Many Chinese Alumni Employed by Dutch HE Sector
High Number of Chinese PhD and Bachelor's Students Stay in the Netherlands after Graduating - CBS Report
Over 60% of Chinese bachelor's and around half of Chinese master's degree graduates still live in the Netherlands 3 years after receiving their diplomas, a new report by Statistics Netherlands (CBS) states. And around 43% of Chinese PhD graduates are still in the Netherlands 10 years after the end of their PhD contracts. This is around 10 percentage points higher than the stay rate of the average international PhD student in the Netherlands, the quarterly Internationalisation Monitor, commissioned by the Dutch Ministry of Foreign Affairs, has found.
While the bulk of Chinese who currently reside in the Netherlands work in the Accommodation and Food Industry (43% in 2018), higher education is also one of the most popular sectors for Chinese people working in the country.
"This is to a large extent driven by the number of Chinese PhDs employed by Dutch universities. In 2018, there were around 400 Chinese PhDs in the Netherlands, around one-tenth of all international PhDs working at Dutch universities that year. Chinese people working in higher education are relatively young (the average age is 31), and men are often overrepresented in technical universities."
Wittenborg University of Applied Sciences, with its diverse student and staff component, also employs a number of Chinese nationals as academics and support staff. After Germany and Italy, China is the 3rd biggest source of international students for the Netherlands. However, Nuffic has predicted that global student mobility will probably decrease in the next 5 years due to COVID-19.
In the academic year 2018/19, there were 4,475 Chinese students in higher education in the Netherlands (1,072 in universities of applied sciences (HBO), and 3,403 in research universities). Interestingly, the number of Chinese students in bachelor's programmes decreased between 2013/14 and 2018/19, while the number of master's students increased during this period.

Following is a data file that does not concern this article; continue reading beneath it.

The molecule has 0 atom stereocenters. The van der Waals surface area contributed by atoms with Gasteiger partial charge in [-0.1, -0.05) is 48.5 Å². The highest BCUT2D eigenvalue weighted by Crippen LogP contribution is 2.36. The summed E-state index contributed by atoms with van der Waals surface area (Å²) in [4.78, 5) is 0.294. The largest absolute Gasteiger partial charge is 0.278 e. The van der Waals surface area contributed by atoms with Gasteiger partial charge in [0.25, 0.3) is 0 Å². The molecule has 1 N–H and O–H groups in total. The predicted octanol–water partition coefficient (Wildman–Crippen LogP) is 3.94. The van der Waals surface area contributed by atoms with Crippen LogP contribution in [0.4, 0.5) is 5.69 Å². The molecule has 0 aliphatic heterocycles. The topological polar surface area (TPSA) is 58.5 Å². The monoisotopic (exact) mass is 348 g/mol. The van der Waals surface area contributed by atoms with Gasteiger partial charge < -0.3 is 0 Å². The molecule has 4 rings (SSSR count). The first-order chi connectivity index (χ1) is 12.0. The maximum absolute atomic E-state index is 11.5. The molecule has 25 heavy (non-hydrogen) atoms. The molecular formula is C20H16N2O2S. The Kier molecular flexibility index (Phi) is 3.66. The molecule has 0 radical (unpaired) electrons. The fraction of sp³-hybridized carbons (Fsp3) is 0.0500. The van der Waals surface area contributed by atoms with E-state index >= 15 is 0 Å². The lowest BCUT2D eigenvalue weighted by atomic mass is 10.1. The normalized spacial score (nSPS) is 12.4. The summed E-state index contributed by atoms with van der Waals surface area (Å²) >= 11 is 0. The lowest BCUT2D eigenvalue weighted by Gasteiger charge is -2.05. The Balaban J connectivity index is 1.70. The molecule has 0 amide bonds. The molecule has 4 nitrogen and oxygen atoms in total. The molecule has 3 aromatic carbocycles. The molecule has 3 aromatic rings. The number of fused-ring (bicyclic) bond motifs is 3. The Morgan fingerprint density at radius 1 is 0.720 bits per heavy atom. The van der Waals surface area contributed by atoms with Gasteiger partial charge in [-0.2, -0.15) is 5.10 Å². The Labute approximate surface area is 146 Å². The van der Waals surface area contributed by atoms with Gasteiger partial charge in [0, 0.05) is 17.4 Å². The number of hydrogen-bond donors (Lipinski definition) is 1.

Non-EU Students Contribute More to Dutch Economy
The CBS report, which focuses on economic relations between China and the Netherlands, states that academic cooperation with China is an attractive option is because it is a way of luring talented students and researchers to the country. "CBS research from 2019 also shows that international students – especially non-EU students – contribute significantly more to the Dutch treasury then what they cost the country."
Chinese Make Up 7th Largest Number of Internationals in the Netherlands
In 2019, the Dutch population stood at 17.3 million people of which 1.1 million were non-Dutch residents. They comprised mainly of Polish people (144,000), Germans (77,000), Turks (75,000), Syrians (74,000), Brits (47,000), Italians (39,000), Chinese (37,000), Belgians (35,000), Spanish (33,000) and Indians (31,000).
by James Wittenborg
©Wittenborg University Press